Pinellas may change ambulance policy at football games | News
Largo, FL -- Pinellas County is finding a way to get ambulances closer to its Friday night high school football games, after a Largo student took a frightening hit last month.
But the district says it's doing so thanks to volunteer measures, and no official changes yet in policy.
Thank goodness Taj Taylor is all right. But the Largo High School football player's injury exposed a potential shortfall in Pinellas County's safety net for its young athletes.
In 2004, the district opted to cancel its ambulance contract for Friday night football games, opting instead for six-day-a-week athletic trainers at all sporting events and practices... not just Fridays, and not just football.
Still, Athletic Director Nick Grasso says he took Taj's injury - and his parents' concerns - seriously enough to convene a panel of medical and emergency experts.
That report, forwarded to the Superintendent two weeks ago, went to school board members this week. It includes a letter from Pinellas' EMS division manager Craig Hare, calling the current system "the correct approach."
Hare called Pinellas's approach "cutting edge, even after 10 years of implementation."
Grasso says something else to come out of that meeting is that although they're not formally changing policy and not paying for it, some cities have said they will now voluntarily place their EMS units at Friday night football games.
Grasso says cities that immediately agreed include Pinellas Park, Dunedin, Seminole and Gulfport.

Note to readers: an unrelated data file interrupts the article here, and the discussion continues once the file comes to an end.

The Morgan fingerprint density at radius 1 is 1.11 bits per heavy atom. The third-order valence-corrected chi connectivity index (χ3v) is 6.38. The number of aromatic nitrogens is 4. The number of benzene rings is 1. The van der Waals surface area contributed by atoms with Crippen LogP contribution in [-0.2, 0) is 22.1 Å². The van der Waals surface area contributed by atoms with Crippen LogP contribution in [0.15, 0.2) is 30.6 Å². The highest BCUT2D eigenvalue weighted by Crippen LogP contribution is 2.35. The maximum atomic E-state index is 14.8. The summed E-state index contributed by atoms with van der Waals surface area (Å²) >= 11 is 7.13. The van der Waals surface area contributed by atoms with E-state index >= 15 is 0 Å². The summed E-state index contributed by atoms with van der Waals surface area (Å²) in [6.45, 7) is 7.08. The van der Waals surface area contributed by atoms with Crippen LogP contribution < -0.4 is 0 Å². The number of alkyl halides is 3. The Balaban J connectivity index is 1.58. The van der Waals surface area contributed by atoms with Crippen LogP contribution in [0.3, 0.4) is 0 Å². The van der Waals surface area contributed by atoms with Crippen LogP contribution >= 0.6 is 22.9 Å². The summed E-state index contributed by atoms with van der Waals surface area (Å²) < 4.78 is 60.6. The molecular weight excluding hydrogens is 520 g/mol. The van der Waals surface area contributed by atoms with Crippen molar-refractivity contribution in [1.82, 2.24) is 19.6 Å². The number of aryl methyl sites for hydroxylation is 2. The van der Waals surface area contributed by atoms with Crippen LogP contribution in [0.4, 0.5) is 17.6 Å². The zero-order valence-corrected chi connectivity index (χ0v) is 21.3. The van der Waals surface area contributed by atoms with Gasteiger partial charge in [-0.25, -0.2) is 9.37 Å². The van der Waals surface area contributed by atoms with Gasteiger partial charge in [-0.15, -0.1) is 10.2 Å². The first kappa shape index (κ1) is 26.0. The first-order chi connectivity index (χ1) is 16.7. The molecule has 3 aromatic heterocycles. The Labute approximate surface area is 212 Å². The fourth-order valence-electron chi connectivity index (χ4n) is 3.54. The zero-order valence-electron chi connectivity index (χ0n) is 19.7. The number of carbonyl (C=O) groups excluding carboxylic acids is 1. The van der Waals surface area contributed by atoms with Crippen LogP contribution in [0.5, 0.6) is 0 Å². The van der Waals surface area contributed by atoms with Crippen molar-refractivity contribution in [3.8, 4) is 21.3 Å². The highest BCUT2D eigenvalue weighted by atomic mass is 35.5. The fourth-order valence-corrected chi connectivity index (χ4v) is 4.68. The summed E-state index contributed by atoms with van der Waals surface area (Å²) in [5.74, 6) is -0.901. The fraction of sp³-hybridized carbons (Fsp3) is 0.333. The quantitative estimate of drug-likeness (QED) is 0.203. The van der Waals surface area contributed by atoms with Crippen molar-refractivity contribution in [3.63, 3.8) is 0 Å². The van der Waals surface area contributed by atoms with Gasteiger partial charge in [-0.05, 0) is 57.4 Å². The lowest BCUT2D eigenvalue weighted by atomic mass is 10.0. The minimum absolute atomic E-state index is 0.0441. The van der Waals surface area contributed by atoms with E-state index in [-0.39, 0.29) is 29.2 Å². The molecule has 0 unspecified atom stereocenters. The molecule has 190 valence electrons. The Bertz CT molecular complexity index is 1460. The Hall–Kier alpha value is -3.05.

"It's the same thing as we've asked them to do in the past and they've stepped up and they're doing it again," said Grasso.
In cities where the district hasn't yet received the same commitment, SunStar Ambulance has said it will station crews closer to the ball fields on Friday nights.
But in neither case are emergency responders dedicated to the game or on the field. That means if there's another emergency nearby, the crews could be dispatched to it and leave the area.
"It is a little disheartening to think that the ambulance could be even further away in responding to a call," said Taj's mother, Melissa Bonacci.
Bonacci says she's grateful they've taken the matter seriously, and supports any effort aimed at reducing emergency response time. The time saved could be life-saving minutes, she says, when kids like Taj are lying there motionless.
Eventually she'd still like to see her son back on the field, and wouldn't mind seeing an EMS crew right there on that day as well.
"But I know that they're doing what they can and making efforts and pushing forward, and I appreciate that," she said.